Hate zombies? Love playing in co-op? Have a short attention span?
"Left 4 Dead" is perfect for you.
The M-rated first-person shooter from Valve puts you and up to three friends in the middle of a zombie apocalypse.
You play as one of four survivors — Zoey, a college student; Louis, an office worker; Bill, a Vietnam vet; and Francis, a gruff biker-type guy. Each plays about the same and there’s no time for character development, so it doesn’t really matter which survivor you select. Each survivor appears in each mission, so the computer controls anyone who isn’t claimed by a player. Their artificial intelligence is normally pretty good. They’ll occasionally bumble into trouble, but they normally do a good job of following you, healing you and providing supporting fire.
The game is divided into four movie-like mini-campaigns. Each is basically a running battle from one safe house to another, with the ultimate goal being evacuation by uninfected survivors from the outside world. Lulls in the action rarely last for more than 10 or 15 seconds, and entire campaigns last less than an hour.
Your opponents are the undead horde and a wild collection of "Boss Infected." Once stirred, members of the horde can be pretty agile, but their attacks are weak and they don’t take much damage before going down. The five types of "Boss Infected" are another story. Witches and Hunters pounce on you and deal out quite a bit of damage. Tanks are huge creatures that can smack you and send you flying or pummel you to a pulp. Smokers have 50-foot tongues that can grab you and leave you hanging until other zombies can finish you off. And Boomers are obese zombies that are filled with bile and explosive methane. Their vomit can blind you and attract surrounding members of the horde.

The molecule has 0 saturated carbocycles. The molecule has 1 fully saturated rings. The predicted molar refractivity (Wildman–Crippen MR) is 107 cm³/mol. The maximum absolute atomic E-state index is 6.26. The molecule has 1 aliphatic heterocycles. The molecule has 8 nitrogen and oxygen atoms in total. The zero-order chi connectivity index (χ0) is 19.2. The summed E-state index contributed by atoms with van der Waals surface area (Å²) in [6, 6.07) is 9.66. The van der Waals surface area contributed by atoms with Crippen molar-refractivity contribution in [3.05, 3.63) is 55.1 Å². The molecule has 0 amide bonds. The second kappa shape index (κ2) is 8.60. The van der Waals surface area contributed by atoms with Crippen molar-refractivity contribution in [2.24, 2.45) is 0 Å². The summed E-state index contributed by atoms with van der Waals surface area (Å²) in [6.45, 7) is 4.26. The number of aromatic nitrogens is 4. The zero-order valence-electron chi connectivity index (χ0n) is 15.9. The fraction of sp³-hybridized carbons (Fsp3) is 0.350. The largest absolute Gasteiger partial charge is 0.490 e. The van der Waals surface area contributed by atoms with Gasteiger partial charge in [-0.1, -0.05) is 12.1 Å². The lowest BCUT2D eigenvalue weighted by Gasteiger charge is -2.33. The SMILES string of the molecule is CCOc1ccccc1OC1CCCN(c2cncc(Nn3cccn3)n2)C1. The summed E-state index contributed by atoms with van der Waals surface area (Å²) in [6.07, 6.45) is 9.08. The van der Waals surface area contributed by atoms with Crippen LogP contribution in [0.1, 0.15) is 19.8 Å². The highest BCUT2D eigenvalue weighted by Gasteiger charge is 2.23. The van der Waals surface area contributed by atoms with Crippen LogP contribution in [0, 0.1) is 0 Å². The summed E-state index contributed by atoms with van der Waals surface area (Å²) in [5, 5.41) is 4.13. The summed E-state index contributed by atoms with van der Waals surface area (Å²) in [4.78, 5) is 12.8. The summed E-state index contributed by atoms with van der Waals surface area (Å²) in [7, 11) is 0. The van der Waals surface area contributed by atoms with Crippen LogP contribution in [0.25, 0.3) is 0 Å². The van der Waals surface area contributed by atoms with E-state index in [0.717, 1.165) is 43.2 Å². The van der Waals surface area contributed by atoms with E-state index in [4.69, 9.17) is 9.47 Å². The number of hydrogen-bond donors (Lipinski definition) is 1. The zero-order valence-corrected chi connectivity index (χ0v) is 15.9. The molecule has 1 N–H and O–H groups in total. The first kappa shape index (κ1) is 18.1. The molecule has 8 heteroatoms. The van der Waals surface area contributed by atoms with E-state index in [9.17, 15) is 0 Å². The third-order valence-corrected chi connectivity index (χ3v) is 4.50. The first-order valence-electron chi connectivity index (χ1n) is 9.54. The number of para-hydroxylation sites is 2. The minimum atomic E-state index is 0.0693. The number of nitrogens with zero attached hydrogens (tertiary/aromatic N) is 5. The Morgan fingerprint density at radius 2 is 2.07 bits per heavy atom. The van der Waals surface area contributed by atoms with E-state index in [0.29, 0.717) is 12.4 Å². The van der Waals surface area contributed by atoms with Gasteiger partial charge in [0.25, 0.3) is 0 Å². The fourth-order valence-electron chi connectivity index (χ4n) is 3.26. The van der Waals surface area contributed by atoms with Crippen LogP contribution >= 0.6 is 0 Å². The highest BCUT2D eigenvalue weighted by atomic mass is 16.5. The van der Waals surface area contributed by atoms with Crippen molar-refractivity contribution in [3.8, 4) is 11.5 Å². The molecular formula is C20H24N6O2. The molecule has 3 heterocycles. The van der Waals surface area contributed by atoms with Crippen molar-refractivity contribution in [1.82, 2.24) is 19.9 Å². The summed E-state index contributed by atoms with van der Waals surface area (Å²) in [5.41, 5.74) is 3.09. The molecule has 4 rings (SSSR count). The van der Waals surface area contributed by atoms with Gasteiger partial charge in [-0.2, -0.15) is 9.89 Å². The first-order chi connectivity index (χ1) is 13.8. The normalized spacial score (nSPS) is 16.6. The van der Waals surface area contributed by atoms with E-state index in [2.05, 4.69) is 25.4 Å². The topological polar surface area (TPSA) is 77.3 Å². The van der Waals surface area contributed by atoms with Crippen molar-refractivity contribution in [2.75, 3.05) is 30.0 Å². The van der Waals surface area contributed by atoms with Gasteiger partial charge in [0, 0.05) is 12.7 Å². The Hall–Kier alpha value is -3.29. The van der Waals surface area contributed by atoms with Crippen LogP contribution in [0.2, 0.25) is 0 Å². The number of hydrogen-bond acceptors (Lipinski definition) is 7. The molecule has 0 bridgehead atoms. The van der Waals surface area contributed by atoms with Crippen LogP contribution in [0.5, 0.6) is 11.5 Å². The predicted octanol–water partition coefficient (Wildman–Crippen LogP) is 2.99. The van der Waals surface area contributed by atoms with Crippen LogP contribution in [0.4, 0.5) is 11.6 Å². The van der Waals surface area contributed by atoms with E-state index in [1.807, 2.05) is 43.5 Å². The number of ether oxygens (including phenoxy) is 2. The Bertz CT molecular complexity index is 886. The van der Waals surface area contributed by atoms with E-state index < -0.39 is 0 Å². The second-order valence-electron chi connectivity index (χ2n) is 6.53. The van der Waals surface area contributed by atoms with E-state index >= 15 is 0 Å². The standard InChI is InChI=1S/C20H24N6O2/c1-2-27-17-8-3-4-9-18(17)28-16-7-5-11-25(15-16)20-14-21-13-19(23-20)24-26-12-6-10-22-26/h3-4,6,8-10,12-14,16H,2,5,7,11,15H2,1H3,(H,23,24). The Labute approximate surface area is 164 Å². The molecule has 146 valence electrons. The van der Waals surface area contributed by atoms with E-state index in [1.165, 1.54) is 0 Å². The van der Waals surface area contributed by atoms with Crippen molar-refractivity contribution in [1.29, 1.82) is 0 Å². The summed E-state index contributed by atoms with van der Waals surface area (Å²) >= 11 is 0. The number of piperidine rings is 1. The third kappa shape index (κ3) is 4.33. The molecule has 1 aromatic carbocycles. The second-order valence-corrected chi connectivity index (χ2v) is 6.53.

Although you can play the game solo, it’s really built for co-op adventures. Two can play together on one console. Four can link up over the Internet. Or up to eight can play in a versus match, switching between playing as survivors and zombies. The zombie team plays as the "Boss Infected."
Since it’s a co-op game, players need to work together — providing supporting fire, rescuing ensnared teammates or healing the wounded. Teams that don’t communicate don’t last long.
The controls are very efficient and smooth. It seems that the weapons are a bit overpowered, but when you’re facing a dozen of the horde and a tank at once, you won’t mind.
The zombies pop up in different places and react in different ways each time you play, so the game’s replay value is pretty high.
The graphics are OK, but lack the detail and texture of many current games. You’ll also notice that the laws of physics don’t always apply during a zombie apocalypse. It’s not uncommon to see teammates hovering in midair or for two beings to occupy the same space at the same time.
It’s not a game for those who fear bodily fluids. Blood and body parts fly in all directions, and green bile spews from "Boomers" by the gallon. Unlike some recent games, the gore can’t be turned off — which will be a turnoff for some gamers.
"Left 4 Dead" is designed for quick co-op play. If you’re looking for something with more depth and complexity, check out "Gears of War 2" or "Call of Duty: World at War." Both offer excellent co-op play and very cool mass-attack mini-games that are as fun as "Left 4 Dead," though much briefer.
However, if you’re looking for some co-op play that takes more than a few minutes but less than a few hours, check out "Left 4 Dead."
Platforms: Xbox 360, PC
On the Web: www.l4d.com